Funny how things come together. I’ve just been to a preview of the British Museum’s new blockbuster show on the Vikings, which opens later this week just as the world is focussed on Ukraine. A side-bar to the exhibition, which naturally focusses on the Viking invasions of Britain – is the less well-known Viking progress east, when ‘the Rus’ travelled down to Novgorod and Kiev in their longships and founded what became Russia.
The Viking leader Rurik and his dynasty established their base in Kiev from about 862 on – the same time as ‘the great army’ landed in East Anglia, martyred King Edmund and put Alfred the Great’s kingdom to the sword.
The difference is that in Russia the Vikings won. Kiev is as a consequence as central to Russian identity and history as Winchester or Canterbury to England. Hardly surprising they should take a proprietorial interest in what happens there; or that the descendants of the Vikings should value the navy at Sevastopol enough to protect their Crimean base.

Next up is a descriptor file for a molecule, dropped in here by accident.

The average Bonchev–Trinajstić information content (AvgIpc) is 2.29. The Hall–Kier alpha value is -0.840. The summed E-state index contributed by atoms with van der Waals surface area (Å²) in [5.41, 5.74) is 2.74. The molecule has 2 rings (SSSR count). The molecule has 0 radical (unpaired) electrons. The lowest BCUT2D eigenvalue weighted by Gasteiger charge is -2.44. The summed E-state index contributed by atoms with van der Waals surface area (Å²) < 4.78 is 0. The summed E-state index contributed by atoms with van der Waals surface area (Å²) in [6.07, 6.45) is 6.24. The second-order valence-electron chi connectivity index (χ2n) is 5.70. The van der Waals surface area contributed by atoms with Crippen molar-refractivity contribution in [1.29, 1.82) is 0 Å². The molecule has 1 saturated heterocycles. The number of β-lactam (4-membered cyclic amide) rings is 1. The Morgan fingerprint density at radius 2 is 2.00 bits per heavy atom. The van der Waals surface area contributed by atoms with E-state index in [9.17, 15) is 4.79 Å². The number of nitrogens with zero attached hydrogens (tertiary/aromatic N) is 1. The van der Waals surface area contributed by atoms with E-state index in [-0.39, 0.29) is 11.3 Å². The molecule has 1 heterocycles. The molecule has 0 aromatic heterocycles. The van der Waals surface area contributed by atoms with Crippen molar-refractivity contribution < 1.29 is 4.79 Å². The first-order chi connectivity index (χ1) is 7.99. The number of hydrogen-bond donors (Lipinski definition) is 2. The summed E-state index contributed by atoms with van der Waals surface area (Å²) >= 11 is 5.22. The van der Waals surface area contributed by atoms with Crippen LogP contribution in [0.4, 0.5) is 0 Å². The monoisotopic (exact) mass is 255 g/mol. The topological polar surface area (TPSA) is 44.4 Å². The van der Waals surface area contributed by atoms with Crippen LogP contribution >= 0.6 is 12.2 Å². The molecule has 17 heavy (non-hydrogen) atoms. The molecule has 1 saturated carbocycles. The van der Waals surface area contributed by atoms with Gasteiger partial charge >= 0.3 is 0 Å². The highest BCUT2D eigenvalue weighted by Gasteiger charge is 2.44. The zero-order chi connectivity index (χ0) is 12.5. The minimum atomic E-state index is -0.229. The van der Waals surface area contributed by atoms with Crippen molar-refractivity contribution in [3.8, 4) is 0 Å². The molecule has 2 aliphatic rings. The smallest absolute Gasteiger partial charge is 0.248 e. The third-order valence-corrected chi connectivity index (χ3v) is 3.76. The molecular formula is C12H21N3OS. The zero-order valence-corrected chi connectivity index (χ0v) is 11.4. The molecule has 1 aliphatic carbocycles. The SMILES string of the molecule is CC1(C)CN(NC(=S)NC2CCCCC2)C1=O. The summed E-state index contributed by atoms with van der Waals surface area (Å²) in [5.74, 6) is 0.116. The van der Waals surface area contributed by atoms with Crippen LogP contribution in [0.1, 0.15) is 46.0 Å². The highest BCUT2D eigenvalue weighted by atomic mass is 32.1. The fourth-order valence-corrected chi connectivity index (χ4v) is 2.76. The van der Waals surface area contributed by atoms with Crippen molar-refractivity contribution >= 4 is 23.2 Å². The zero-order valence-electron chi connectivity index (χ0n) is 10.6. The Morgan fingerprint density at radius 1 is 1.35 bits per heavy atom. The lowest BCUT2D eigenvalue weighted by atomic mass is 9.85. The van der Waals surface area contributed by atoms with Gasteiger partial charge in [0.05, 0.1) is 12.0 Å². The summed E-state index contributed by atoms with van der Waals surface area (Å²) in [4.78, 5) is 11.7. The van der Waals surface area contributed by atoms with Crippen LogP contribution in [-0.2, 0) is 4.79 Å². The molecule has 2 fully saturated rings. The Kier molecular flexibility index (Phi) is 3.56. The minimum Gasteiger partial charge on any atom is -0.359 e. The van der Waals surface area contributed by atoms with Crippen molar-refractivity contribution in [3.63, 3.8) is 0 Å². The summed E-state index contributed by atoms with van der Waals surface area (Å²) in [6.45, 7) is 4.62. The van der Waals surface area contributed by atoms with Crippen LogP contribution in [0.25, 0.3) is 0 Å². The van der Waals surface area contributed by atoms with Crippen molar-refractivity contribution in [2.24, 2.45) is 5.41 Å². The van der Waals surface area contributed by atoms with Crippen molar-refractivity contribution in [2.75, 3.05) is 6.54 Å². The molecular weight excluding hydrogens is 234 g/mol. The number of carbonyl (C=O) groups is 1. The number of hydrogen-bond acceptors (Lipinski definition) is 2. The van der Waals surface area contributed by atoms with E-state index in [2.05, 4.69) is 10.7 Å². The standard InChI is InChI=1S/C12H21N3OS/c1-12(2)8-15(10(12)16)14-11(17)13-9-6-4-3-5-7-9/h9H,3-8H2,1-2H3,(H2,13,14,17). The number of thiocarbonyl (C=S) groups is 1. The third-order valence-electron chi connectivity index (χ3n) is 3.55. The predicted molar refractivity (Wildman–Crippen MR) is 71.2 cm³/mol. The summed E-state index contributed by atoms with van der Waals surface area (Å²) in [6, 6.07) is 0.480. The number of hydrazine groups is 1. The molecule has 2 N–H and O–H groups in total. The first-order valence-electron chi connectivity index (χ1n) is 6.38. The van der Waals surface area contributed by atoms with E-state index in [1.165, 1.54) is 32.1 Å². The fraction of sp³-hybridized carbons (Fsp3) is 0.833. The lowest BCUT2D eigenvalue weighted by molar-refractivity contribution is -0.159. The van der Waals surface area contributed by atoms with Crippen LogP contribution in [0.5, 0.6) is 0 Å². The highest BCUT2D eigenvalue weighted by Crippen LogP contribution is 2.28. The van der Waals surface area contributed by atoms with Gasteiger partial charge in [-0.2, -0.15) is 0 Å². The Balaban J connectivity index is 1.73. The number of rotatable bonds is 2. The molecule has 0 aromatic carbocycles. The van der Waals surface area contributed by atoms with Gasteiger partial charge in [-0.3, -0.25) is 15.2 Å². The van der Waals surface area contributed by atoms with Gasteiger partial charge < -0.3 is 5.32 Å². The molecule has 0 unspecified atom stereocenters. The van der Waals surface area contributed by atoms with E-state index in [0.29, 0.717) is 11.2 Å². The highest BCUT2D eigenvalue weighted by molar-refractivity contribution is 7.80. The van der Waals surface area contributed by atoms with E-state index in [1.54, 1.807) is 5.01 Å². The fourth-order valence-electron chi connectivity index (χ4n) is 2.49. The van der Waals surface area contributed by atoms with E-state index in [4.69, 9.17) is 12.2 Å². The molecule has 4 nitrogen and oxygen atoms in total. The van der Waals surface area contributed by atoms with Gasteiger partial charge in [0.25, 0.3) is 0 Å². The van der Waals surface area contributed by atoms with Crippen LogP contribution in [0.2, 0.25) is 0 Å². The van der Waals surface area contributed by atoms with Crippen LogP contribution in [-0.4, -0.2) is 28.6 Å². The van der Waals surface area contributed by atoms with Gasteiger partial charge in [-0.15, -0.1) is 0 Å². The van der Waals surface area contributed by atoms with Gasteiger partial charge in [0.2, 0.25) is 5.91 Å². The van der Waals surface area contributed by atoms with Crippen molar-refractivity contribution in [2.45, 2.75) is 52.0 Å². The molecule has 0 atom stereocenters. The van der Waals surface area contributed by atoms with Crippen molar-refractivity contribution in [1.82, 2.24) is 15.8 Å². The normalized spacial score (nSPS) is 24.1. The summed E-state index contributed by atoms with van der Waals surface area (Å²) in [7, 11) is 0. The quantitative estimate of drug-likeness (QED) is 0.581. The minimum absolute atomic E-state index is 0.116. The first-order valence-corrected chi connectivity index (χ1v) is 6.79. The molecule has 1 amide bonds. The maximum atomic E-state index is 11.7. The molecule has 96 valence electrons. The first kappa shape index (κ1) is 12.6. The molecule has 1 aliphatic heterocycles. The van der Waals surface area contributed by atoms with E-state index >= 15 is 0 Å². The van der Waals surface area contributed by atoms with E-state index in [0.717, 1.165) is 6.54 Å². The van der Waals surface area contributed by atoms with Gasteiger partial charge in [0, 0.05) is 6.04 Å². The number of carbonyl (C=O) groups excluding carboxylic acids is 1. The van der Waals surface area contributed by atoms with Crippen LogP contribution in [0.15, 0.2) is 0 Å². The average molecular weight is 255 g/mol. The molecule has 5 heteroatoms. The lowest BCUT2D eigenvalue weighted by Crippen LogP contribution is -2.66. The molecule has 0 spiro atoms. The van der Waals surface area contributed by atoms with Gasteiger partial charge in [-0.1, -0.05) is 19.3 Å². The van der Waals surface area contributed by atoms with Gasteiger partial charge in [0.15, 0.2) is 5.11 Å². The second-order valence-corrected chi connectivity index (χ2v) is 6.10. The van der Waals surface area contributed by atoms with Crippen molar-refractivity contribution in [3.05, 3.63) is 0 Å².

The Vikings themselves travelled on past Kiev and down through the Russian river system to reach Constantinople. Now that must have been a clash of civilisations. Islamic commentators of the time were impressed by the Vikings’ fighting spirit, but less by their personal habits, reporting that they did not wash after urinating, or after sex, or indeed much at all.